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What People Don't See When I Walk Into an Elevator

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Today I got a chance to go shopping with a close friend of mine. She was taking me out shopping because we weren’t able to celebrate my birthday due to the coronavirus closing the mall.

Many counties in our state have gone to the green phase. We donned our masks and headed to the mall. The issue began with a sign at the elevator indicating it was for people with strollers and wheelchairs. I had neither aa stroller or a wheelchair, however, I have an invisible disability and need to use the elevator.

The visual perception part of my learning disability makes using an escalator very difficult. The moving steps make it difficult for me to know when to step down. People will often tell me to just step down. The constant movement of the steps and my lack of eye-hand coordination make it difficult to coordinate the movement. I have found using the elevator or steps to be more beneficial when I shop. I prefer steps, and as long as I am careful on the stairs, I can use them.

One of the hardest parts about having an invisible disability is that other people can’t see it. I don’t have a condition that requires adaptive equipment such as a cane or wheelchair. The only part that may clue you in is if you see me struggling on an escalator or tripping on steps. I have experienced many falls from not being careful. I also credit time spent in group fitness and other exercises for helping with my body awareness. It will not cure my disability, but it helps with my balance and eye-hand coordination.

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Many people have thought the problem is visual and suggested glasses. My disability is brain-based, not eye-related. I have also been told my shoes must be the reason I am falling. I have fallen in sneakers and my own bare feet. I do wear flats, mainly because I am tired of people assuming it’s my shoe choice that caused a fall. I also find it easier to wear ballet flats or sandals to keep up with my students at work, and keep the low heels for special occasions.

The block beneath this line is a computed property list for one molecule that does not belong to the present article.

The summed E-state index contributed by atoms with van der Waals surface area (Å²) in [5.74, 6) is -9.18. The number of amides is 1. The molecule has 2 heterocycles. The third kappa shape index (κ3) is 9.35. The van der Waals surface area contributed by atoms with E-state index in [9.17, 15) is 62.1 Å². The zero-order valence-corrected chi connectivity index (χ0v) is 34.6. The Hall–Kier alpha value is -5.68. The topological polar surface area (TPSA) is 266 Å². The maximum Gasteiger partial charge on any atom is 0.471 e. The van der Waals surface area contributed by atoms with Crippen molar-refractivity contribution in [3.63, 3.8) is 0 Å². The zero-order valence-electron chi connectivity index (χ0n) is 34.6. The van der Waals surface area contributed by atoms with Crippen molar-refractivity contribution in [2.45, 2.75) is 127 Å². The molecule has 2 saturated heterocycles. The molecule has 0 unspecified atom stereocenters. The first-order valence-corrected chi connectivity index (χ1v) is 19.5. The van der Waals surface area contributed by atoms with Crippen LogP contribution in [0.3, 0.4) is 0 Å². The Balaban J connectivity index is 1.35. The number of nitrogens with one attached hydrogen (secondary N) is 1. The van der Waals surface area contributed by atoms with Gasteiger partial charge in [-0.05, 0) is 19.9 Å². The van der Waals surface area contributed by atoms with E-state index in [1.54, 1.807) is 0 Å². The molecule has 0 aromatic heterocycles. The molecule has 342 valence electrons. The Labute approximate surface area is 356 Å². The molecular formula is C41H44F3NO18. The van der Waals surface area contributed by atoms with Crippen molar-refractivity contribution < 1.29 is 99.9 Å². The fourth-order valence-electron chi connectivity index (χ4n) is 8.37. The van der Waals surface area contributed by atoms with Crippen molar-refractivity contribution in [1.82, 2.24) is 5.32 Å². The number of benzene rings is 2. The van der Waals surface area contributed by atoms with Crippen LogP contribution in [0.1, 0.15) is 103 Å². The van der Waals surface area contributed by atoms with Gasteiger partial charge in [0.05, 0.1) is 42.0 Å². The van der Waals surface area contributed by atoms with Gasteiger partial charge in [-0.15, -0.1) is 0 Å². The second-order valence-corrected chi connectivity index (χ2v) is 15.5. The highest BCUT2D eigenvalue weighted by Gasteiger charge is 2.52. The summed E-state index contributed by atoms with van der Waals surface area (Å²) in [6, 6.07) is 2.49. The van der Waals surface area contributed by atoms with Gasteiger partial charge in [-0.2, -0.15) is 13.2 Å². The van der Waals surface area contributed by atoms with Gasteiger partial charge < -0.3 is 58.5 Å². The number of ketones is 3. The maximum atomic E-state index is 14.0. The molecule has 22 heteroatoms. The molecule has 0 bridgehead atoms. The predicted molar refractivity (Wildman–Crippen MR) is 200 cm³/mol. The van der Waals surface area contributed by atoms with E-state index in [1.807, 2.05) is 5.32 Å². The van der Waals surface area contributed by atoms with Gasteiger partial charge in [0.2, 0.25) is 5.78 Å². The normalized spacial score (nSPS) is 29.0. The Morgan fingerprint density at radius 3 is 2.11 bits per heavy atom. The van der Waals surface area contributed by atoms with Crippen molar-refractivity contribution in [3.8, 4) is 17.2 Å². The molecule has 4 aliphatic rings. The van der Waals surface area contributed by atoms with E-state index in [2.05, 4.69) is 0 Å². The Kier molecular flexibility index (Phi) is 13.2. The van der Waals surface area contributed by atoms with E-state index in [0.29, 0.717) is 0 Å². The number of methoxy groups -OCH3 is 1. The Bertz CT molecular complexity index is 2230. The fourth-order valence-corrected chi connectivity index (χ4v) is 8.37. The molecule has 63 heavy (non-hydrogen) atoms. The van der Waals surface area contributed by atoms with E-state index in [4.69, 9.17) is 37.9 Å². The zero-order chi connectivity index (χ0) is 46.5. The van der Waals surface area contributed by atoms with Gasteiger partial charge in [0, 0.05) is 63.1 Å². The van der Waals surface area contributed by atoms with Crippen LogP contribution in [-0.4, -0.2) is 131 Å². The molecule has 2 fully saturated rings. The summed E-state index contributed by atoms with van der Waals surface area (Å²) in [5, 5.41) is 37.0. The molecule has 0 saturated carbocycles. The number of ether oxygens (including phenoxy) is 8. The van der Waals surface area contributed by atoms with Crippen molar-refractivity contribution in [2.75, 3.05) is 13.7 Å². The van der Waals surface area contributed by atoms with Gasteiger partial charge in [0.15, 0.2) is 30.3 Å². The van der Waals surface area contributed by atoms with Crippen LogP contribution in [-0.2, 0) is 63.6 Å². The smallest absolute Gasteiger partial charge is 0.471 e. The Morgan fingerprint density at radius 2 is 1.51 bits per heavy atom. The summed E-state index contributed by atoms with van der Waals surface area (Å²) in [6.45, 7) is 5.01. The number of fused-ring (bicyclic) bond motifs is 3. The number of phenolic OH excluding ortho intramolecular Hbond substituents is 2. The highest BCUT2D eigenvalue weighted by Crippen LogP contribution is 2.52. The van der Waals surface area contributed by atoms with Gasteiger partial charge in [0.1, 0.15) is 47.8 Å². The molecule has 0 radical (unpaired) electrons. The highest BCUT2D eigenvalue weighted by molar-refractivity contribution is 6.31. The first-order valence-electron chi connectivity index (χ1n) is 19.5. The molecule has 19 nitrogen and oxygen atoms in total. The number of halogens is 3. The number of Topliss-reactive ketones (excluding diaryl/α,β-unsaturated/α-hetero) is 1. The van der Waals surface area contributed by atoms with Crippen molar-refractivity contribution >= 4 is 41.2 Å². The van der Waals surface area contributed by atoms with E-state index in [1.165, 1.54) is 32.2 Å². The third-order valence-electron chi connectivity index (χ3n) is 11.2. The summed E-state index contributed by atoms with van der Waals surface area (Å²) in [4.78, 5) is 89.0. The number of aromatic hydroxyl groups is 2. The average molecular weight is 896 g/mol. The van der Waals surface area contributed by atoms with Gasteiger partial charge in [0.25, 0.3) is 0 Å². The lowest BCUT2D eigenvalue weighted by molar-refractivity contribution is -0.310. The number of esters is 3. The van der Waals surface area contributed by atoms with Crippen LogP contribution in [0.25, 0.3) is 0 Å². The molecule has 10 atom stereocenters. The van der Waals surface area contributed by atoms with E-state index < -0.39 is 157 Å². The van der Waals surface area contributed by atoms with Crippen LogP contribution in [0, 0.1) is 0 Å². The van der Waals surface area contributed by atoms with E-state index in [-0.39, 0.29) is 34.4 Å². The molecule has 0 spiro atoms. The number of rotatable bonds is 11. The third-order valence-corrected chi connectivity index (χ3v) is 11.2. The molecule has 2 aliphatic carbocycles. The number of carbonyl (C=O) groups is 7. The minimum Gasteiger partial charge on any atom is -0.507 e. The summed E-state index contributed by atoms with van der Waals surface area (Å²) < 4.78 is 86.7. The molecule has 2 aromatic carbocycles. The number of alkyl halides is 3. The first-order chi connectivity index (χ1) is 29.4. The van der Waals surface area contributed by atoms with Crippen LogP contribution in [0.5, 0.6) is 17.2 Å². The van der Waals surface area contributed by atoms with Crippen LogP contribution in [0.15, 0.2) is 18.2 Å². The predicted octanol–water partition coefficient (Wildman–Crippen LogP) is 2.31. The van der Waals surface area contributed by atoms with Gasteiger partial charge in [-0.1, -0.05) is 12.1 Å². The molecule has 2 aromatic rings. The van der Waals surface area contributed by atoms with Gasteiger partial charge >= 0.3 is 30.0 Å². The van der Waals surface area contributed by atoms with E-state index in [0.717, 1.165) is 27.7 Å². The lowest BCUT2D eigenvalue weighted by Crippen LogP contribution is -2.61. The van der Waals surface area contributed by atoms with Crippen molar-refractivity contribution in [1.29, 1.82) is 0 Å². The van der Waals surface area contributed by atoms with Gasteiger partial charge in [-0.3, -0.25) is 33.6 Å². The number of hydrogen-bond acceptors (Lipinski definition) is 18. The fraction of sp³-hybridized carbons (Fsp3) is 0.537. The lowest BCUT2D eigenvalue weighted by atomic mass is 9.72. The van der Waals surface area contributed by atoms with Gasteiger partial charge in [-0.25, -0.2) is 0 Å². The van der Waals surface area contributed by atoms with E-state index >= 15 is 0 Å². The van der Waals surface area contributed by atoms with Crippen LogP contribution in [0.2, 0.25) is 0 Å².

Thankfully, nobody at the mall stopped my friend and me from using the elevator. I understand the reasoning — they don’t want a crowd of people, close together in small spaces. I am anxious about what will happen if I am told not to use the elevator unless I have a wheelchair or a stroller. Will they believe I have a disability, even though they can’t see it? Would I have to leave the store and not be able to shop?

I know if I was denied elevator usage, it would be a case for using the Americans With Disabilities Act. The Americans With Disabilities Act requires reasonable accommodations for individuals with disabilities. I also know to use my advocacy skills to educate others on my invisible disability.

I can relate to people with physical disabilities trying to navigate the community prior to the Americans With Disabilities Act. People in wheelchairs struggled to navigate stores and buses. People who were visually impaired fought for Braille signage. Individuals who were deaf fought for TTY telephones. All they wanted was to have equal access to places in the community. The beauty of universal design is that it benefits all people. Examples of universal design are people movers, elevators, and doors that open automatically.

I want to be able to be independent and access my community with ease. My disability may not be one you can see, but it is there. Accommodations such as elevators are essential for me to have the independence I need to live my life.

Getty image by Vector Pocket.

Originally published: June 24, 2020
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